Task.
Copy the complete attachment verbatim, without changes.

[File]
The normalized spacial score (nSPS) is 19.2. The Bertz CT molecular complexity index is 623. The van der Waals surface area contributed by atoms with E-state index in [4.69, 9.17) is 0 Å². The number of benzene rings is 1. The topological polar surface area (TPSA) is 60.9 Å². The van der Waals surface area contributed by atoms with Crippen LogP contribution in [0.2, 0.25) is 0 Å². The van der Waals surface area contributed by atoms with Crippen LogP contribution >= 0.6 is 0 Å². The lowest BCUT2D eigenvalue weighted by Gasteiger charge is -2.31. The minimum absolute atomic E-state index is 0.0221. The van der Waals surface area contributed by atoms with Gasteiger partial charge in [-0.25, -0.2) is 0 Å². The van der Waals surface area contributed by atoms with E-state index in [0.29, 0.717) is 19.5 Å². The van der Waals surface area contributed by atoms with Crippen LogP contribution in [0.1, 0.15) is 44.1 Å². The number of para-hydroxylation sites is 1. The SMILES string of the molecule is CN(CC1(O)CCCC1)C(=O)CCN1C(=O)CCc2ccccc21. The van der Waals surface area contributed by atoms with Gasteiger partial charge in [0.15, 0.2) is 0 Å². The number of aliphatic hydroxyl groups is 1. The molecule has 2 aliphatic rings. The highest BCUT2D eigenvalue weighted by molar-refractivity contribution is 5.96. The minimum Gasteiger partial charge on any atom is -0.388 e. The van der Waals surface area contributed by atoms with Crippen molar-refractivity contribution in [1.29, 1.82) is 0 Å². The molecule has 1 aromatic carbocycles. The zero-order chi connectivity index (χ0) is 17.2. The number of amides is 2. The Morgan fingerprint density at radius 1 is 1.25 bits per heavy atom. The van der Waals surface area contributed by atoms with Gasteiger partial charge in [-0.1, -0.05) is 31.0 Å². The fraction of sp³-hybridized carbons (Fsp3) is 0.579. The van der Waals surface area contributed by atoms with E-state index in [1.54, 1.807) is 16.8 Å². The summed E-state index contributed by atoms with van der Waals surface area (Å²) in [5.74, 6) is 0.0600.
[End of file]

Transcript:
The normalized spacial score (nSPS) is 19.2. The Bertz CT molecular complexity index is 623. The van der Waals surface area contributed by atoms with E-state index in [4.69, 9.17) is 0 Å². The number of benzene rings is 1. The topological polar surface area (TPSA) is 60.9 Å². The van der Waals surface area contributed by atoms with Crippen LogP contribution in [0.2, 0.25) is 0 Å². The van der Waals surface area contributed by atoms with Crippen LogP contribution >= 0.6 is 0 Å². The lowest BCUT2D eigenvalue weighted by Gasteiger charge is -2.31. The minimum absolute atomic E-state index is 0.0221. The van der Waals surface area contributed by atoms with Gasteiger partial charge in [-0.25, -0.2) is 0 Å². The van der Waals surface area contributed by atoms with E-state index in [0.29, 0.717) is 19.5 Å². The van der Waals surface area contributed by atoms with Crippen LogP contribution in [0.1, 0.15) is 44.1 Å². The number of para-hydroxylation sites is 1. The SMILES string of the molecule is CN(CC1(O)CCCC1)C(=O)CCN1C(=O)CCc2ccccc21. The van der Waals surface area contributed by atoms with Gasteiger partial charge in [0.15, 0.2) is 0 Å². The number of aliphatic hydroxyl groups is 1. The molecule has 2 aliphatic rings. The highest BCUT2D eigenvalue weighted by molar-refractivity contribution is 5.96. The minimum Gasteiger partial charge on any atom is -0.388 e. The van der Waals surface area contributed by atoms with Crippen molar-refractivity contribution in [1.29, 1.82) is 0 Å². The molecule has 1 aromatic carbocycles. The zero-order chi connectivity index (χ0) is 17.2. The number of amides is 2. The Morgan fingerprint density at radius 1 is 1.25 bits per heavy atom. The van der Waals surface area contributed by atoms with Gasteiger partial charge in [-0.1, -0.05) is 31.0 Å². The fraction of sp³-hybridized carbons (Fsp3) is 0.579. The van der Waals surface area contributed by atoms with E-state index in [1.54, 1.807) is 16.8 Å². The summed E-state index contributed by atoms with van der Waals surface area (Å²) in [5.74, 6) is 0.0600.